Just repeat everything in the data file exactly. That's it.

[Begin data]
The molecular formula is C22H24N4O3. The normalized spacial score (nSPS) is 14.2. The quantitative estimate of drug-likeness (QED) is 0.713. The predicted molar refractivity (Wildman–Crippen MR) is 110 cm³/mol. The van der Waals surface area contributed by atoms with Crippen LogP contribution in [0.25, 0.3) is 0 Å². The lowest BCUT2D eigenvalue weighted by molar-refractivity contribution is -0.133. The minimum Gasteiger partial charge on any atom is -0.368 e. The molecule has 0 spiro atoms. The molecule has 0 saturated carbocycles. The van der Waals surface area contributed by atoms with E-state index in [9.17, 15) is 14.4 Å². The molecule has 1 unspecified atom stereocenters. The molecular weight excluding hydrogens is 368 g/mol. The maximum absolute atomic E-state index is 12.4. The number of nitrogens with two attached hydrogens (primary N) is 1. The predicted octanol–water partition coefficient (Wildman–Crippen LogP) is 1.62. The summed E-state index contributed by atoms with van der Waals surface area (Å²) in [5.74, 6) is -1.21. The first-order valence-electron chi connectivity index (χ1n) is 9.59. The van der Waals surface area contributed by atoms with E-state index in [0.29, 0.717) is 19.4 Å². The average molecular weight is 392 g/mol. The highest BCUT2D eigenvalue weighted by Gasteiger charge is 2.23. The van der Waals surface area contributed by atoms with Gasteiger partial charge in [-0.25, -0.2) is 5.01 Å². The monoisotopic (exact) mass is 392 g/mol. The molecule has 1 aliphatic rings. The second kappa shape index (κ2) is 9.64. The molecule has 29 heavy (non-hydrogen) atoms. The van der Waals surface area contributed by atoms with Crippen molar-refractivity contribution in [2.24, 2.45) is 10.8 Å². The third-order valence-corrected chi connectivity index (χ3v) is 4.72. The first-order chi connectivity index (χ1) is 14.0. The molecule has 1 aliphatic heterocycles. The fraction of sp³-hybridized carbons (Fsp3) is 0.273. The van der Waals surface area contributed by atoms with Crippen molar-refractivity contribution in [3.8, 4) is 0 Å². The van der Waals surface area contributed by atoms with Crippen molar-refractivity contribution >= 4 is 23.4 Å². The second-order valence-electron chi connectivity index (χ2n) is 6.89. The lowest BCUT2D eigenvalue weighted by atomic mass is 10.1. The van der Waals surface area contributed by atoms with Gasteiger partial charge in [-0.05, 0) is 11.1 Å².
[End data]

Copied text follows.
The molecular formula is C22H24N4O3. The normalized spacial score (nSPS) is 14.2. The quantitative estimate of drug-likeness (QED) is 0.713. The predicted molar refractivity (Wildman–Crippen MR) is 110 cm³/mol. The van der Waals surface area contributed by atoms with Crippen LogP contribution in [0.25, 0.3) is 0 Å². The lowest BCUT2D eigenvalue weighted by molar-refractivity contribution is -0.133. The minimum Gasteiger partial charge on any atom is -0.368 e. The molecule has 0 spiro atoms. The molecule has 0 saturated carbocycles. The van der Waals surface area contributed by atoms with E-state index in [9.17, 15) is 14.4 Å². The molecule has 1 unspecified atom stereocenters. The molecular weight excluding hydrogens is 368 g/mol. The maximum absolute atomic E-state index is 12.4. The number of nitrogens with two attached hydrogens (primary N) is 1. The predicted octanol–water partition coefficient (Wildman–Crippen LogP) is 1.62. The summed E-state index contributed by atoms with van der Waals surface area (Å²) in [5.74, 6) is -1.21. The first-order valence-electron chi connectivity index (χ1n) is 9.59. The van der Waals surface area contributed by atoms with E-state index in [0.29, 0.717) is 19.4 Å². The average molecular weight is 392 g/mol. The highest BCUT2D eigenvalue weighted by Gasteiger charge is 2.23. The van der Waals surface area contributed by atoms with Gasteiger partial charge in [-0.25, -0.2) is 5.01 Å². The monoisotopic (exact) mass is 392 g/mol. The molecule has 1 aliphatic rings. The second kappa shape index (κ2) is 9.64. The molecule has 29 heavy (non-hydrogen) atoms. The van der Waals surface area contributed by atoms with Crippen molar-refractivity contribution in [2.24, 2.45) is 10.8 Å². The third-order valence-corrected chi connectivity index (χ3v) is 4.72. The first-order chi connectivity index (χ1) is 14.0. The molecule has 1 aliphatic heterocycles. The fraction of sp³-hybridized carbons (Fsp3) is 0.273. The van der Waals surface area contributed by atoms with Crippen molar-refractivity contribution in [3.8, 4) is 0 Å². The van der Waals surface area contributed by atoms with Crippen molar-refractivity contribution >= 4 is 23.4 Å². The second-order valence-electron chi connectivity index (χ2n) is 6.89. The lowest BCUT2D eigenvalue weighted by atomic mass is 10.1. The van der Waals surface area contributed by atoms with Gasteiger partial charge in [-0.05, 0) is 11.1 Å².